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How the government's industrial strategy could steal your job

The industrial strategy aims to boost productivity and spread growth. But this is not the same as a well-paid job.  

Not long ago, a musician friend of mine told me about a lucrative gig. Instrumentalists were being paid to come to a recording studio, and simply play every note of a scale. The pay was good. There was only one thing that made my friend uneasy – once the project was done, the man behind it would have a recording of every orchestral instrument playing every note. And thanks to the wonders of digital technology, he’d never need to hire a live musician again. 

The government’s industrial strategy is one of the great hopes of Brexit. Pumping money into infrastructure, research, and business support has stoked dreams of reindustrialisation. The Labour donor and industrialist John Mills, who has long investigated the decline in British manufacturing, is calling for further action. He believes a further devaluation in the pound, to around $1.05, could tip the balance in favour of the home grown makers. 

Meanwhile, the Prime Minister has made it clear that the government will prioritise controls over immigration in the Brexit negotiations. Those who believe that unskilled immigrants have pushed down wages (the evidence is mixed) can expect any new jobs created to go to British workers.

But here is the question that still needs answered. What is the definition of industrial strategy success?

According to the government’s green paper, it is launching the strategy in order to enable “stronger productivity and more balanced growth”. These are laudable aims. Put simply, productivity is the ratio of what you get out compared to what you put in, and Britain isn’t good at it. But I am yet to come across an example of a struggling, northern, small-town Labour voter who said they voted Leave because of "the value added per employee". The Brexit post-mortem has revealed deep fears about employment security, the quality of jobs and the way culture and industry overlap. Productivity is not the same thing.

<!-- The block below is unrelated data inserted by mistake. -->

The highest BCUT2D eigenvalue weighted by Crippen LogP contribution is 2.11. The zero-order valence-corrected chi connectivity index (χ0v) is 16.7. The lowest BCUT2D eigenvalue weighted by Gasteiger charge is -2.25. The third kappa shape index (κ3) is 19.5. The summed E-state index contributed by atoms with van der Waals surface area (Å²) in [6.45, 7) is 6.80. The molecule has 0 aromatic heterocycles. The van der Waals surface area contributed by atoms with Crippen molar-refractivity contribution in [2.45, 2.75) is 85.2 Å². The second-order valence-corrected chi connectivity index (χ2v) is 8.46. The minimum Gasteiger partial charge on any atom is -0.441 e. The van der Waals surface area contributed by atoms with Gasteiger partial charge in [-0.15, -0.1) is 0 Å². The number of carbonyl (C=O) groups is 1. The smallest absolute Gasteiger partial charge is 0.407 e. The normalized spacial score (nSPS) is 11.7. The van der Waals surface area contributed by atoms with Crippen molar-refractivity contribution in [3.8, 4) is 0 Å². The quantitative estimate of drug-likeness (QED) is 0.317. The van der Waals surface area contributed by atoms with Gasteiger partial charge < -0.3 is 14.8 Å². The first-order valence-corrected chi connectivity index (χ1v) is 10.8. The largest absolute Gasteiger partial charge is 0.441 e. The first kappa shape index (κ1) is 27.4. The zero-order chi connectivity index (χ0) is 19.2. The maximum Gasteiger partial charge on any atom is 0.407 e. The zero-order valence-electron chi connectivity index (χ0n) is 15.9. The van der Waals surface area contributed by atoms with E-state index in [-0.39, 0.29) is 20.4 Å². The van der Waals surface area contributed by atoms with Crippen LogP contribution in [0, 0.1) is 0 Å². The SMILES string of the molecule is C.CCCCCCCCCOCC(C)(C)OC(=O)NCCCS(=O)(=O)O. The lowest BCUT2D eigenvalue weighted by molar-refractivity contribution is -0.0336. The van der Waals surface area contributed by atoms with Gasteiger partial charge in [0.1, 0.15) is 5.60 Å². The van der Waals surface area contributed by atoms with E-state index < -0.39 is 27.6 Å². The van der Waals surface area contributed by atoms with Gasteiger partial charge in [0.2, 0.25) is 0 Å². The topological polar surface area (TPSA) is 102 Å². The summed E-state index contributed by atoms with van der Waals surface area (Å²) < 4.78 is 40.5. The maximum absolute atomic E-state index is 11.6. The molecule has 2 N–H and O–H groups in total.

Britain’s manufacturing heritage is told through faded photos of workers on assembly lines, or operating basic tools. But that was the 1970s, and in the 21st century, a factory has a lot more robots. Using robots raises productivity by 0.37 per cent, according to a recent LSE/Uppsala study, and we are still in the early stages of development. Surely any 21st century, productive, British entrepreneur worth his or her salt would embrace automation?

Whether or not robots and other automated processes steal jobs is up for debate – just as immigration is. The Bank of England’s chief economist believes robots will replace nearly half of all British workers in the next two decades. (Mills, for his part, argues that robots can never replace humans in certain sectors, like caring). What we do know, is that Foxconn, which makes Apple and Samsung components in China, replaced 60,000 factory workers with robots in 2016.

Conversely, one of the explanations for Britain’s “productivity puzzle” is that since the recession, firms have tried to avoid making good employees redundant. In other words, they have chosen humans over machines. “Firms have had incentives to substitute cheaper workers for more expensive machinery and buildings,” is how the Royal Economic Society put it in 2014. Silicon Roundabout’s “disrupters” may wince at such disregard for progress. But since unemployment leads to the erosion of skills, reliance on public services and the disintegration of the community, it’s worth putting productivity in context. 

The industrial strategy may well stimulate local economies, inspire entrepreneurs in forgotten small towns and provide some backbone in the uncertain Brexit negotiations ahead. But it will not be a return to the past. And with freedom of movement scrapped, if the workers of post-industrial Britain find they are still lacking quality manufacturing jobs, they won’t have immigrants to blame. 

Julia Rampen is the editor of The Staggers, The New Statesman's online rolling politics blog. She was previously deputy editor at Mirror Money Online and has worked as a financial journalist for several trade magazines. 

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Copeland must be Labour's final warning

Unison's general secretary says Jeremy Corbyn is a friend - but must also take responsibility for turning the party's prospects around.